Sometimes it’s worth checking in on other oil and gas producing states to see what trends may eventually bring political change to Montana. Today we’ll look at Colorado, where conflict over oil and gas development is front and center on the November ballot.
Colorado is a huge oil and gas producing state. It ranks fourth in the US in natural gas production behind Texas, Pennsylvania, and Oklahoma, and seventh in crude oil production behind Texas, North Dakota, California, Alaska, Oklahoma, and New Mexico. It dwarfs Montana in production. Gas production is 40 times larger than Montana’s, and oil production is five times larger.
Over time, Colorado production has migrated from the sparsely populated Western Slope of Colorado to the rich Wattenberg Gas Field on Colorado’s Front Range, a much more heavily populated area near Denver. As production has moved to densely populated areas, there has been a predictable clash between the oil and gas industry and those concerned about the quality of water, air, and public health.
As this has occurred, Colorado has tried to adopt more balance in regulation than we see in Montana, where regulation heavily favors the oil and gas industry. A couple of examples:
- Colorado requires a minimum 500 foot setback from occupied buildings, which extends to 1000 feet from high density buildings like schools and hospitals. Montana has no minimum setback rules.
- Colorado has relatively strict rules requiring oil and gas companies to publicly disclose the chemical composition of fluids used in fracking. Disclosure includes the volume of water used, the chemicals used and their concentrations. Within 60 days of drilling, all chemicals must be posted on the fracfocus.com web site. Montana’s Board of Oil and Gas is currently revising the state’s chemical disclosure rules, but the final rules will be a far cry from Colorado’s in terms of transparency.
Colorado’s more stringent rules have not satisfied the public however. Voters in Wattenberg Field cities Longmont and Fort Collins passed fracking bans several years ago, but the state supreme court ruled these bans unconstitutional.
A gas well looms over homes in Erie, Colorado, along the Front Range. A titanic clash between oil and gas interests and local communities is on the November ballot in Colorado. (Helen H. Richardson/The Denver Post)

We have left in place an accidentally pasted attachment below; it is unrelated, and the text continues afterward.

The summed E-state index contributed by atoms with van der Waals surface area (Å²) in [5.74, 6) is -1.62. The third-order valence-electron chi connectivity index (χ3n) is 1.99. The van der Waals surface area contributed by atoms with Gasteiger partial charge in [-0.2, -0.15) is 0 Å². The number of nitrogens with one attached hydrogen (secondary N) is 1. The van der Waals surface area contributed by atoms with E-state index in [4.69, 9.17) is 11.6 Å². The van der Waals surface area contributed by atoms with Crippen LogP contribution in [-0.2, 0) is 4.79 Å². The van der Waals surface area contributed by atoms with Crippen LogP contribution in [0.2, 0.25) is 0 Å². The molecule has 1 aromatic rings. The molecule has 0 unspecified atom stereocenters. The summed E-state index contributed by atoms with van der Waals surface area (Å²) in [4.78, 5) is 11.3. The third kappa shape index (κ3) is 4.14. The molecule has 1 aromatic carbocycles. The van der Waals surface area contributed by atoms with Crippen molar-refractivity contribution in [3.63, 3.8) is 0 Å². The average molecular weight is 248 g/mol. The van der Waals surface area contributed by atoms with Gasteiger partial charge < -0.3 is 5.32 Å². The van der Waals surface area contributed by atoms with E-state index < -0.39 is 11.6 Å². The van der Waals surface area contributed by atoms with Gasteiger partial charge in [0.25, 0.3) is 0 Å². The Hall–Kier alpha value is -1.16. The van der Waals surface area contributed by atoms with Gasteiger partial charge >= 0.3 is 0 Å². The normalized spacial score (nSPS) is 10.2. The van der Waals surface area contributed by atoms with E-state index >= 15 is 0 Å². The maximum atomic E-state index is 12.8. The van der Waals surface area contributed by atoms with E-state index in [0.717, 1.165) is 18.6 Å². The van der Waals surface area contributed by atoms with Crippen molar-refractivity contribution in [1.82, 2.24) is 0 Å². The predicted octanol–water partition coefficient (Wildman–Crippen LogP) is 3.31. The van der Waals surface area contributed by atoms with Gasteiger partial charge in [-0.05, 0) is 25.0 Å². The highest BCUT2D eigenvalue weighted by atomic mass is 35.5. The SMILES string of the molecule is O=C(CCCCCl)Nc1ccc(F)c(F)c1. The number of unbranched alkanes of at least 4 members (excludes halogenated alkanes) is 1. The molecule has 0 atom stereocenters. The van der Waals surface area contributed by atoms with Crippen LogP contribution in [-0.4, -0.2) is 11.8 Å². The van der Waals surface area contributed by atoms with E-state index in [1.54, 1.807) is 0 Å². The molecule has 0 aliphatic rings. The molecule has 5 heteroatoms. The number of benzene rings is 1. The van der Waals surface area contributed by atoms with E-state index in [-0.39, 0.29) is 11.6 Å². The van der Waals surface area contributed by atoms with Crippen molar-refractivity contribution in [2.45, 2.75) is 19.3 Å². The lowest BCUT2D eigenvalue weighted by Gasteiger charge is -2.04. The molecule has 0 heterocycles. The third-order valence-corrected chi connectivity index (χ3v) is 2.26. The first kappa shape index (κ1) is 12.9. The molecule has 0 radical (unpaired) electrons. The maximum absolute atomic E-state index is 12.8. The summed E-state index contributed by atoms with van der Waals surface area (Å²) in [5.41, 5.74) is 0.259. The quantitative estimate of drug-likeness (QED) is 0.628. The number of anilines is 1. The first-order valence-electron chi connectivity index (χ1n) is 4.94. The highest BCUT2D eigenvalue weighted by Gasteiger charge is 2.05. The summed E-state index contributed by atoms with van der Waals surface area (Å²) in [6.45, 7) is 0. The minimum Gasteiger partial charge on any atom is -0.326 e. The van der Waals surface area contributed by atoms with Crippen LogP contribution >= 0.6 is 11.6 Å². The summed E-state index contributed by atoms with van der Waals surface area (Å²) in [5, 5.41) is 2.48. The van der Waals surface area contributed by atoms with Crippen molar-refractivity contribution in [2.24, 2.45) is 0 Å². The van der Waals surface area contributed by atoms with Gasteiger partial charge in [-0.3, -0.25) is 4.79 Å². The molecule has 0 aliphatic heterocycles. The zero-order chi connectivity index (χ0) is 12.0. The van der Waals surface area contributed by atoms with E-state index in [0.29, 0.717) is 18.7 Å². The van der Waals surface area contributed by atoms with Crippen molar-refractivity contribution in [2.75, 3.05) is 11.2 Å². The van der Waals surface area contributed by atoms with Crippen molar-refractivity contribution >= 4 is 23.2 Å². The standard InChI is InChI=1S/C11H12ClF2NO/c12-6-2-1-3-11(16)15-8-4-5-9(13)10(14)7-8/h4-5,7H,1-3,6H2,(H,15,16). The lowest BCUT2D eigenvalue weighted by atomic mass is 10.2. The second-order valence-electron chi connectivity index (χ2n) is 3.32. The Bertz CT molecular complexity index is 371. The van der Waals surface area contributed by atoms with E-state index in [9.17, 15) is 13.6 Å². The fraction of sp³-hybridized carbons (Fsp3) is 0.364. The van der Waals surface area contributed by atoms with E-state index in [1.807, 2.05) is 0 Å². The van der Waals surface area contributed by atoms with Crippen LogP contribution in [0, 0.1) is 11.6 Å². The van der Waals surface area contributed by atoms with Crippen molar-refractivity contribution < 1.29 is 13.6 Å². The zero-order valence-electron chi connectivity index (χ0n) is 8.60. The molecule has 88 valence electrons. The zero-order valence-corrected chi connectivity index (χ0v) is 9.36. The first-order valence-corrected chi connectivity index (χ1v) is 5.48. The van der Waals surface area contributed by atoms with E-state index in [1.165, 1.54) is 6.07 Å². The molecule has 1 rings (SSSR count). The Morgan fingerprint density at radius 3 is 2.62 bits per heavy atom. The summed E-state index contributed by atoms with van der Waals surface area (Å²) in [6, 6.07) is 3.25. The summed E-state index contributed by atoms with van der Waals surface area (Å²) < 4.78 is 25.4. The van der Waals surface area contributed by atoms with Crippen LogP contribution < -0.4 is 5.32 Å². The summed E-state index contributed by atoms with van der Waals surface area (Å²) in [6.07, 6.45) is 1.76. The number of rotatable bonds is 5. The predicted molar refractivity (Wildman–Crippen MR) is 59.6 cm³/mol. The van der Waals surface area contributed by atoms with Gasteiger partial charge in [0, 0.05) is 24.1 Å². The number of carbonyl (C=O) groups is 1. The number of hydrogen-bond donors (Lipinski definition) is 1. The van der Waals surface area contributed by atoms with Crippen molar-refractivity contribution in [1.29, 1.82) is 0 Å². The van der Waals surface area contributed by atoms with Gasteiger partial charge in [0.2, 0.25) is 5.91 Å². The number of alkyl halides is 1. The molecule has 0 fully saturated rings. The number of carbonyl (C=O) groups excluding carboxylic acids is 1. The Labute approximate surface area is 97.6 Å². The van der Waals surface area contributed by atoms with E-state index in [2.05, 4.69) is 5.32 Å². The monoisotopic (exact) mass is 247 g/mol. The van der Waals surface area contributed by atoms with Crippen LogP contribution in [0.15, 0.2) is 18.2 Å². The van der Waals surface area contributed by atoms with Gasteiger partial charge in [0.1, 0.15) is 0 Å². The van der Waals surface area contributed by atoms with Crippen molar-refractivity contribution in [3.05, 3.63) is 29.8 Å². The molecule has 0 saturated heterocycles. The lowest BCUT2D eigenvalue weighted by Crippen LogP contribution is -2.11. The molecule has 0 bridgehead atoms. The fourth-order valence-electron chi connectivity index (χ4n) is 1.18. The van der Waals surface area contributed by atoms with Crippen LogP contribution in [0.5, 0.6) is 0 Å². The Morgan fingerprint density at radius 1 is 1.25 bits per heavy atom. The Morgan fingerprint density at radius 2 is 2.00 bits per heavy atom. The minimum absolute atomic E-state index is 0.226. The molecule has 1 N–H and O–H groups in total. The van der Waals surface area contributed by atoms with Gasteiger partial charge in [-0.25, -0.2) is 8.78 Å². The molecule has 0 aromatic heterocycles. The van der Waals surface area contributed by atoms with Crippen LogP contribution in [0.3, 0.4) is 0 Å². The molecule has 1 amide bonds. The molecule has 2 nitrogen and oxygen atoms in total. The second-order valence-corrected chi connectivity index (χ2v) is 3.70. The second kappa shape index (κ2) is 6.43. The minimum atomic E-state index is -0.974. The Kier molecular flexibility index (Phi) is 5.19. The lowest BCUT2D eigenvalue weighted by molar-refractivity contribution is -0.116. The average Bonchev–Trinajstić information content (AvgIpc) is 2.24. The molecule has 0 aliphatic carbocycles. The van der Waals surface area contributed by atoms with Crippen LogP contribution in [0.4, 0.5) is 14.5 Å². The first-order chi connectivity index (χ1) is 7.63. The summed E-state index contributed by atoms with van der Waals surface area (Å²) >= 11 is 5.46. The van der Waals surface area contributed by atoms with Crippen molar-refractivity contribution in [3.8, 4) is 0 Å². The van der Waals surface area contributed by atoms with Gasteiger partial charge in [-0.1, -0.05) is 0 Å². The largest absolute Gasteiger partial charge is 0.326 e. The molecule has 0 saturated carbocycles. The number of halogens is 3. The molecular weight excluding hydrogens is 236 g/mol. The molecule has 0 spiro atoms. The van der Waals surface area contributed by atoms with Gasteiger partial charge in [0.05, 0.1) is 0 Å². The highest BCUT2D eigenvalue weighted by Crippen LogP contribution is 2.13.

Two competing ballot initiatives
On November 6, this conflict will reach a head as voters will decide on two opposing oil and gas measures, Proposition 112 and Amendment 74. Both could have major conflicting implications on future oil and gas development in the state.
Proposition 112 would establish a minimum setback of 2,500 feet between wellheads and homes, schools, hospitals, and “vulnerable areas,” such as school playgrounds.
The oil and gas industry has attacked Proposition 112 with the full fury of an industry that claims the measure will cut 80% of the state’s future energy development on nonfederal lands, causing 150,000 job losses statewide, and decreasing tax revenues by $1 billion. These figures need to be taken with a huge grain of salt, because they fail to take into account advanced horizontal drilling technology, which enables drilling from as far away as a mile from a target, and they include workers who would allegedly lose their jobs because of a shortfall in state revenue. Proponents of Proposition 112 believe the measure is necessary to protect the health and safety of residents in the Front Range Area where the population is booming and the industry continues to grow.
To date the industry is outspending advocates of Proposition 112 by 20-1. The industry has contributed $19.4 million; proponents have raised $945,985. This is typical of this kind of ballot initiative, and in many places they have prevailed even when the industry has far outspent advocates. In 2014 in San Benito, California, a fracking ban passed 57%-43% even though the industry outspent local advocates 15-1.
The competing initiative is Amendment 74, which would amend the Colorado Constitution’s to read: “Private property shall not be taken or damaged, or reduced in fair market value by government law or regulation for public or private use, without just compensation.”
The oil and gas industry is attempting to use this language all over the country to thwart voter-imposed oil and gas regulation. The industry doesn’t try to hide it. Chad Vorthmann, Amendment 74’s sponsor and Vice President of Colorado Farm Bureau, says the measure is about “protecting Colorado’s farmers and ranchers from extremist attempts to enforce random setback requirements for oil and natural gas development . . . and strip away Colorado landowners’ right to use their land the way they wish.”
In practice, what these “takings” initiatives do is invite a flood of lawsuits and bankrupt small municipalities. Because oil and gas rights are private property, local governments will be paralyzed if it passes. If they reject oil and gas developments they could face takings claims from mineral owners. But if the government approves the development, it could be faced with a takings claim from property owners. It would be a full employment act for attorneys.
The worst case scenario for Colorado would be if both initiatives pass. Proposition 112 would invite legal challenges under Amendment 74. Eric Sondermann, and independent political analyst, calls Amendment 74 an “insurance policy” against Proposition 112.
Stay tuned. We’ll let you know what happens.
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